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- October 1, 2023 | 11:00 PM1826 Locust St, Kansas City, MO 64108, USA
- August 5, 2023 | 10:30 PM6161 Delmar Blvd, St. Louis, MO 63112, USA
- August 4, 2023 | 11:30 PM1826 Locust St, Kansas City, MO 64108, USA
- Chris Grant - Comedy Journey Update
Here I am, roughly 6 months into my journey of doing standup comedy on a regular basis. I’ve always loved standup, and got my first George Carlin tape when I was only 12 years old, it was “What am I doing in New Jersey”. I was young and dumb, and had to listen to it over and over to actually understand all of the jokes, because a lot of them went over my head. This tape made me fall in love with standup, and I carried the desire to perform, for a long time before I actually did it. I can't tell you how grateful I am that my first tape was Carlin, and not some wack comedian from those days... Since then, I’ve basically been a fly on the wall, studying comedy, comedians, and joke writing. I can't tell you how many hours I've spent watching/listening to specials, and seeing touring comedians at the Blue Room (thanks Chris). I guess my point is that based on solid evidence, I've become pretty funny, and all my work is starting to pay off in the form of laughter. Now, this doesn’t mean I don’t have a long way to go when it comes to comedy, but I think I have some pretty decent momentum going right now. I’ve also developed some goals and aspirations in this sphere, and I really thrive on having direction when it comes to anything in my life, really. I’ve also found that the open mics around the SWMO area are great, and that we have an amazing amount of talented comics performing just underneath the surface. In some ways, I feel like I’ve infiltrated a secret special underground unit of undiscovered talent. For the most part, the art coming out of these folks is original, honest, and hilarious! After being around the scene for a while, I feel like people are missing out on these comics, especially when they perform for free at open mics. At the same time, I don’t necessarily want anyone in these rooms that don’t appreciate these comics, because they are special, and they’ve worked extremely hard to craft their sets. Where are all the cool, cultured folks in this area that enjoy this type of thing? We need you!! At most mics around here, there will be around 15 comics on the list, and out of those comics, I would say that at least 11 of them are going to be funny. There are always a handful of standouts at every mic, and let’s be honest, who doesn’t enjoy watching a few people crash and burn on stage from a safe distance? At this point, I’d rather sit and watch local comics work out their material live, than watch a fully polished Netflix special. What’s even better is watching a comic who started out being absolutely terrible turn things around, and become someone folks look forward to seeing; I may or may not be one of these comics… From here, I’m looking forward to where things go! I’ve got about 30 minutes of good material banked, and I’m looking into booking some shows! One of my goals is to put some of these underground comedians in front of you, so you can realize what you’re missing! Having been to Austin, TX, the comedy capital of the world right now, I’ve realized that SWMO is in such a good position to be another significant hub for standup. I’ve said it before, and I’ll say it again, the quality of comedians in SWMO per capita is equal or BETTER than the quality of comedians in Austin. This isn’t fluff either, I’ve done the math, and more seasoned comedians I know have echoed the same sentiment. That’s right, if you’re not going to local comedy shows and open mics in SWMO, you are unknowingly robbing yourself of something beautiful, that’s happening right in your backyard. To wrap things up, thanks to those who continuously show up to spectate! Without you, the comics can't gauge how funny their jokes are, so we need you there whether you're laughing or not! If you haven't been to a comedy open mic in a while, or ever, I’m pretty confident that after reading this, you'll want to come out and support, so I’ve left some links for local open mics below. I've also left a couple of days blank for any venue owner who might want to try a comedy open mic, or a weekend show! A good Wednesday mic is definitely much needed in Springfield right now! That's about all I've got for now, If you’ve made it this far, thank you so much for reading my blog!! - Chris Monday - Bugsy's (Springfield) - Hosts: John Spangler and Benjamin Gontor Tuesday - Bites and Pipes (Joplin) - Host: Russell Henley Wednesday - Thursday - Corner Pocket Comedy (Springfield) - Hosts: Levi Light and Layton Flatt Friday - Saturday - Sunday (every other) - Blackthorn Pizza (Joplin) - Host: James Hiser Blog post written 9/13/2023. Please double check venue information etc., as things may have changed. Thank you!!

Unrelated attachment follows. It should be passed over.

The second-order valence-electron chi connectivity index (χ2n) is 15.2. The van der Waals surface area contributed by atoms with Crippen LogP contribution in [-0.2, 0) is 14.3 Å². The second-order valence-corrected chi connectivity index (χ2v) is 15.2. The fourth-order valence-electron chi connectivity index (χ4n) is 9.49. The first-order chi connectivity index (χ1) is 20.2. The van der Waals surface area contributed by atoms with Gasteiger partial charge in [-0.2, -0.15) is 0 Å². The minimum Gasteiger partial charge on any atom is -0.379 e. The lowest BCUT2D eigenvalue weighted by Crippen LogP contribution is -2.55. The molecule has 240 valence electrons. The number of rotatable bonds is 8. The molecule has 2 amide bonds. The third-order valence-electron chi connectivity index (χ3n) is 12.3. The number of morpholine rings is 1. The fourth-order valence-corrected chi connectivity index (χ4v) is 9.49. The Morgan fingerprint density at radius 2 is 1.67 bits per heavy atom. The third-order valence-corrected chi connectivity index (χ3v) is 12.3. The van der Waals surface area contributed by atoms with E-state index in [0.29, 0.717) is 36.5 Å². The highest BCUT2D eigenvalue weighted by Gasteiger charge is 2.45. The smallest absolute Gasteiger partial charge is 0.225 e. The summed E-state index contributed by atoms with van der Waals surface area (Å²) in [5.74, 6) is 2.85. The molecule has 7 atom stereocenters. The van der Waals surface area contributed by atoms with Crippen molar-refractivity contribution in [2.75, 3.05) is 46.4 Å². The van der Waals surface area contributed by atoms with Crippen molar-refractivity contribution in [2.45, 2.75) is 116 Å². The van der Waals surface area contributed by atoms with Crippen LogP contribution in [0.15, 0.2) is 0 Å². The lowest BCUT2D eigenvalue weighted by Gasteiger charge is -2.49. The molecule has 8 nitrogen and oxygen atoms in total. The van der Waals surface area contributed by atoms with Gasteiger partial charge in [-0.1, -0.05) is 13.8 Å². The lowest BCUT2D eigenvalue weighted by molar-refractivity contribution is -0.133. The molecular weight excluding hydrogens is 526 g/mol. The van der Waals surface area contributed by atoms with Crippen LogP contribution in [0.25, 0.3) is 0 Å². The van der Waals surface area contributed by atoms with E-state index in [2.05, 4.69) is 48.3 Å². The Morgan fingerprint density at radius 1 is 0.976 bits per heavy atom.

- Austin, Texas Comedy Journey